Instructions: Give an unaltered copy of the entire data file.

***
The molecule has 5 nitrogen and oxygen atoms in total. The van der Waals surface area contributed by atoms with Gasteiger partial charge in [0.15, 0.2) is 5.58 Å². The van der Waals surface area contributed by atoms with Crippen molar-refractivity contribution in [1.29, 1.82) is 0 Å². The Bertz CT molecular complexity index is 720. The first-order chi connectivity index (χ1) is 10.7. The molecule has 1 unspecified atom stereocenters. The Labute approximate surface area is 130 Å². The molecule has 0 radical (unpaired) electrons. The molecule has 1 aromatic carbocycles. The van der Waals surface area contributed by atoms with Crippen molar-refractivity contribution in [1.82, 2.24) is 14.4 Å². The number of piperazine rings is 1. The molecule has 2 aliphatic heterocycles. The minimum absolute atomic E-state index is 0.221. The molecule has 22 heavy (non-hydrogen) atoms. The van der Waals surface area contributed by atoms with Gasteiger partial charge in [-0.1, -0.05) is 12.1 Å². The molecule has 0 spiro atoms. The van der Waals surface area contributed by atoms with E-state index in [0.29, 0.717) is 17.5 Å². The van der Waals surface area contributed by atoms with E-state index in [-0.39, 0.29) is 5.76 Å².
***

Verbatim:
The molecule has 5 nitrogen and oxygen atoms in total. The van der Waals surface area contributed by atoms with Gasteiger partial charge in [0.15, 0.2) is 5.58 Å². The van der Waals surface area contributed by atoms with Crippen molar-refractivity contribution in [1.29, 1.82) is 0 Å². The Bertz CT molecular complexity index is 720. The first-order chi connectivity index (χ1) is 10.7. The molecule has 1 unspecified atom stereocenters. The Labute approximate surface area is 130 Å². The molecule has 0 radical (unpaired) electrons. The molecule has 1 aromatic carbocycles. The van der Waals surface area contributed by atoms with Crippen molar-refractivity contribution in [1.82, 2.24) is 14.4 Å². The number of piperazine rings is 1. The molecule has 2 aliphatic heterocycles. The minimum absolute atomic E-state index is 0.221. The molecule has 22 heavy (non-hydrogen) atoms. The van der Waals surface area contributed by atoms with Gasteiger partial charge in [-0.1, -0.05) is 12.1 Å². The molecule has 0 spiro atoms. The van der Waals surface area contributed by atoms with E-state index in [0.29, 0.717) is 17.5 Å². The van der Waals surface area contributed by atoms with E-state index in [-0.39, 0.29) is 5.76 Å².